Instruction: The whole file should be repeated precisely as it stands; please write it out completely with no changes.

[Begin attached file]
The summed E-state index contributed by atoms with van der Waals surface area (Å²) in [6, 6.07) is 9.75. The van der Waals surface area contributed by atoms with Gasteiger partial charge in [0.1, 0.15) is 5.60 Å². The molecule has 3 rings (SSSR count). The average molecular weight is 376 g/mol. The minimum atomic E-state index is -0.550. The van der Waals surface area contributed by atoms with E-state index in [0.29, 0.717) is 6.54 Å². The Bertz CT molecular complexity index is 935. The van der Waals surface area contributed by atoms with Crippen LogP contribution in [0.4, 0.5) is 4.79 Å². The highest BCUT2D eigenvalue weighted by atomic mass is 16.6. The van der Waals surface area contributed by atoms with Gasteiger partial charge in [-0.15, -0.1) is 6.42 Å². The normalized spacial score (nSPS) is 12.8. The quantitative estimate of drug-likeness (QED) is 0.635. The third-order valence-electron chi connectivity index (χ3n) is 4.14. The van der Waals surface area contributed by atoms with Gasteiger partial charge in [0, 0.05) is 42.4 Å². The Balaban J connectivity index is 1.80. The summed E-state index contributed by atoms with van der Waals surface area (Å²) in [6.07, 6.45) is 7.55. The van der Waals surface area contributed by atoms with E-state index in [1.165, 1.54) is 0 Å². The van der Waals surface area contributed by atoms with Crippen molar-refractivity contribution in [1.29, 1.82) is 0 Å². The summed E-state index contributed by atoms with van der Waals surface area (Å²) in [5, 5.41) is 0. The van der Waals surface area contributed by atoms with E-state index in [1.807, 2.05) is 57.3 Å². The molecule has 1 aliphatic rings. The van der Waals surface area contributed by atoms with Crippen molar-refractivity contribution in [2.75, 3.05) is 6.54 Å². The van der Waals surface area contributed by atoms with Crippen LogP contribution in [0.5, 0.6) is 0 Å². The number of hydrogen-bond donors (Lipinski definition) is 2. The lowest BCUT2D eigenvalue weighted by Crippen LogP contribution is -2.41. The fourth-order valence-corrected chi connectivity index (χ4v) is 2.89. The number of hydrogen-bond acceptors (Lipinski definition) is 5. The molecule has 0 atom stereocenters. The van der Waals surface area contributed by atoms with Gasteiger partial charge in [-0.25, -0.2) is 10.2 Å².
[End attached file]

The summed E-state index contributed by atoms with van der Waals surface area (Å²) in [6, 6.07) is 9.75. The van der Waals surface area contributed by atoms with Gasteiger partial charge in [0.1, 0.15) is 5.60 Å². The molecule has 3 rings (SSSR count). The average molecular weight is 376 g/mol. The minimum atomic E-state index is -0.550. The van der Waals surface area contributed by atoms with E-state index in [0.29, 0.717) is 6.54 Å². The Bertz CT molecular complexity index is 935. The van der Waals surface area contributed by atoms with Crippen LogP contribution in [0.4, 0.5) is 4.79 Å². The highest BCUT2D eigenvalue weighted by atomic mass is 16.6. The van der Waals surface area contributed by atoms with Gasteiger partial charge in [-0.15, -0.1) is 6.42 Å². The normalized spacial score (nSPS) is 12.8. The quantitative estimate of drug-likeness (QED) is 0.635. The third-order valence-electron chi connectivity index (χ3n) is 4.14. The van der Waals surface area contributed by atoms with Gasteiger partial charge in [0, 0.05) is 42.4 Å². The Balaban J connectivity index is 1.80. The summed E-state index contributed by atoms with van der Waals surface area (Å²) in [6.07, 6.45) is 7.55. The van der Waals surface area contributed by atoms with E-state index in [1.165, 1.54) is 0 Å². The van der Waals surface area contributed by atoms with Crippen molar-refractivity contribution in [1.29, 1.82) is 0 Å². The summed E-state index contributed by atoms with van der Waals surface area (Å²) in [5, 5.41) is 0. The van der Waals surface area contributed by atoms with E-state index in [1.807, 2.05) is 57.3 Å². The molecule has 1 aliphatic rings. The van der Waals surface area contributed by atoms with Crippen molar-refractivity contribution in [2.75, 3.05) is 6.54 Å². The van der Waals surface area contributed by atoms with Crippen LogP contribution in [0.5, 0.6) is 0 Å². The number of hydrogen-bond donors (Lipinski definition) is 2. The lowest BCUT2D eigenvalue weighted by Crippen LogP contribution is -2.41. The fourth-order valence-corrected chi connectivity index (χ4v) is 2.89. The number of hydrogen-bond acceptors (Lipinski definition) is 5. The molecule has 0 atom stereocenters. The van der Waals surface area contributed by atoms with Gasteiger partial charge in [-0.25, -0.2) is 10.2 Å².